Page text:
Zbigniew Brzezinski was President Carter's national security adviser and was considered a hardliner on relations with the Soviet Union, then and later.
But he is also one of the so-called "realist" school, which puts him at odds with much of the present foreign policy. He recently gave an excellent speech on US foreign policy. Here's a sample (my emphasis).
Since the tragedy of 9-11 which understandably shook and outraged everyone in this country, we have increasingly embraced at the highest official level [i.e., the President] what I think fairly can be called a paranoiac view of the world. Summarized in a phrase repeatedly used at the highest level, "he who is not with us is against us." ...
The second condition, troubling condition, which contributes in my view to the crisis of credibility and to the state of isolation in which the United States finds itself today is due in part because that skewed view of the world is intensified by a fear that periodically verges on panic that is in itself blind. ...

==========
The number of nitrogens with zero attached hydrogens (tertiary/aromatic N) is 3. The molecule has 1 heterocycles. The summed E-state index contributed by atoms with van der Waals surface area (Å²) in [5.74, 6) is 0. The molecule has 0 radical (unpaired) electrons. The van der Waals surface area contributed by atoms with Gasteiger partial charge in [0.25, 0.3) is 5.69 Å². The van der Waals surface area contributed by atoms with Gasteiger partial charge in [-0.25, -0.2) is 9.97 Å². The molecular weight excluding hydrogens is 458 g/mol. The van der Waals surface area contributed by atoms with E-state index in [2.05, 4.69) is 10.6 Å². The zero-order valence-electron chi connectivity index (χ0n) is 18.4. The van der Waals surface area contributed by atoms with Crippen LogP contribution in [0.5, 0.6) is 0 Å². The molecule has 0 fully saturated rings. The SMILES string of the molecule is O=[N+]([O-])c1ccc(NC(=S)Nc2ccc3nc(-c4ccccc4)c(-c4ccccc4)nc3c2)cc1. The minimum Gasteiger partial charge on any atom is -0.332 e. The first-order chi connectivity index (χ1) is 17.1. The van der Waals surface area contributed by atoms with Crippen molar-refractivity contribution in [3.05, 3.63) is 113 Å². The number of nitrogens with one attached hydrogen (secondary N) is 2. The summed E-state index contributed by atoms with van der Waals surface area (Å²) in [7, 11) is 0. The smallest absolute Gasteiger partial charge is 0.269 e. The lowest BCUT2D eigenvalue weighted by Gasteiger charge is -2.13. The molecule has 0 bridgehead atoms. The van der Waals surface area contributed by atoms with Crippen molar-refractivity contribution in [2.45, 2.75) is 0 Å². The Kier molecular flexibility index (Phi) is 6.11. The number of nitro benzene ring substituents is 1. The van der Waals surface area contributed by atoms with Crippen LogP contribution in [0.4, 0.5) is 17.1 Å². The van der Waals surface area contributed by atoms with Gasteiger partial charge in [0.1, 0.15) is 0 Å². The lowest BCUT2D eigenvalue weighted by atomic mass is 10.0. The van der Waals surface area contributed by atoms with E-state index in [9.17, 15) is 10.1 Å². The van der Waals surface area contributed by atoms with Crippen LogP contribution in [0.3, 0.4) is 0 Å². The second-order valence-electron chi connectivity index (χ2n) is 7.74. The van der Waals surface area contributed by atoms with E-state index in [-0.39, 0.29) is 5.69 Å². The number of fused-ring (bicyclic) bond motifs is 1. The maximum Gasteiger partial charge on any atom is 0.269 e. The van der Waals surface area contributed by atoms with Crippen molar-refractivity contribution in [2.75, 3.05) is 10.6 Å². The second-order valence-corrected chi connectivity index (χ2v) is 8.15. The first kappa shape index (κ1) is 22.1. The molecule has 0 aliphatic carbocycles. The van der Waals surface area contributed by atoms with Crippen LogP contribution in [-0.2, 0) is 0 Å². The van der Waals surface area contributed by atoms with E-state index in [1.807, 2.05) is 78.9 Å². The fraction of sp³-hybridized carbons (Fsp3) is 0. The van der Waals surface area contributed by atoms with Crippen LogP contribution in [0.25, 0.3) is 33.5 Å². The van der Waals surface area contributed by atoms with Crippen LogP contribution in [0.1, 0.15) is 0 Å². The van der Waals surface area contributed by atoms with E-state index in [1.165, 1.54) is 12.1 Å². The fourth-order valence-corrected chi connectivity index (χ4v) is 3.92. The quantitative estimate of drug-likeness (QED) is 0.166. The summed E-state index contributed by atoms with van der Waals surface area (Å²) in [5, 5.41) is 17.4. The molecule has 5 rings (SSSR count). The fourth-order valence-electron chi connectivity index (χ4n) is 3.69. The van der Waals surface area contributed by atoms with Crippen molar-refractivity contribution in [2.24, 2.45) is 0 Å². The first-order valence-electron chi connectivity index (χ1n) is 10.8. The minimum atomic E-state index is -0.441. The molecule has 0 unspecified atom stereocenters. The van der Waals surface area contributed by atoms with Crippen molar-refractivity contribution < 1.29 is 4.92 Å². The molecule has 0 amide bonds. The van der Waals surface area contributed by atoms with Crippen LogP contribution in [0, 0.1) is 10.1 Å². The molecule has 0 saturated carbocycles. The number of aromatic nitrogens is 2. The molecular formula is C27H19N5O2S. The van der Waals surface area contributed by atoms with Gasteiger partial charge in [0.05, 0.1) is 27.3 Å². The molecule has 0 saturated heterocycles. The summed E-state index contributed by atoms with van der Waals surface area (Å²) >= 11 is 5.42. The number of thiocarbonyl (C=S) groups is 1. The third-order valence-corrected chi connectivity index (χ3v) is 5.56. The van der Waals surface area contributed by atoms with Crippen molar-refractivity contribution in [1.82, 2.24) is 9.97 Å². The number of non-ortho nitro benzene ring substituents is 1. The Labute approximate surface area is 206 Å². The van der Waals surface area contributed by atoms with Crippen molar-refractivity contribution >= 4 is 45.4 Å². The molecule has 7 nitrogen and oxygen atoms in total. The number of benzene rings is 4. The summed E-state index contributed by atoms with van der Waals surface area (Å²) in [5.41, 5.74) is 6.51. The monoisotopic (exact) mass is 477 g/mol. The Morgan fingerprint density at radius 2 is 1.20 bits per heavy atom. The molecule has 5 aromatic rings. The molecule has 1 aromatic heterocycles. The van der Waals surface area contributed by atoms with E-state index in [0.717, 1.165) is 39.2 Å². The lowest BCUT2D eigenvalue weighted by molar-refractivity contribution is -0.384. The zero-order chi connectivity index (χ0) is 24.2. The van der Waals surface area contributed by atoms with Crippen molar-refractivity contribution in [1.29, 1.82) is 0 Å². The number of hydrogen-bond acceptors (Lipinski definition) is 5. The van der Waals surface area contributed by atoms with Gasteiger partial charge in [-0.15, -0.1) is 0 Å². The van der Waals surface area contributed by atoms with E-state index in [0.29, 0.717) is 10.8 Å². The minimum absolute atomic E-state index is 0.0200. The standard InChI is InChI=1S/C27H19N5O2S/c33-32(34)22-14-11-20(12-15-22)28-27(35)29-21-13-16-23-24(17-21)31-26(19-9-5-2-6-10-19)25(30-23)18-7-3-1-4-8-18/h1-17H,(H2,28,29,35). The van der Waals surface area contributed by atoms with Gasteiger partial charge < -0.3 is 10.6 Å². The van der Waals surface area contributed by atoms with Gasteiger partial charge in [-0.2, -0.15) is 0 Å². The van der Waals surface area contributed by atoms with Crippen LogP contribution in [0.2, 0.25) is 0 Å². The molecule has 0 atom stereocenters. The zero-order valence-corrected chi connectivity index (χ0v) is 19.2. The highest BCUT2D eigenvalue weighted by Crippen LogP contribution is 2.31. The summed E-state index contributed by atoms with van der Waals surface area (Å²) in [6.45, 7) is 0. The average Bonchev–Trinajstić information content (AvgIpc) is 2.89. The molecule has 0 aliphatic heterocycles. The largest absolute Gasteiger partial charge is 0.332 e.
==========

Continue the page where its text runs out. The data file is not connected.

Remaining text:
We have actually experienced in recent months a dramatic demonstration of an unprecedented intelligence failure, perhaps the most significant intelligence failure in the history of the United States [the WMD fiasco]. That failure was contributed to and was compensated for by extremist demagogy which emphasizes the worst case scenarios which stimulates fear, which induces a very simple dichotomic view of world reality.
... I do not believe that [the need for] serious debate is satisfied simply by a very abstract, vague and quasi-theological definition of the war on terrorism as the central preoccupation of the United States in today's world. That definition ... theologizes the challenge. It doesn't point directly at the problem. It talks about a broad phenomenon, terrorism, as the enemy overlooking the fact that terrorism is a technique for killing people. That doesn't tell us who the enemy is. It's as if we said that World War II was not against the Nazis but against blitzkrieg.
But I'm not sure that the return to "bipartisanship" on foreign policy like that of the Cold War era that Brzezinski recommends is likely to happen any time soon.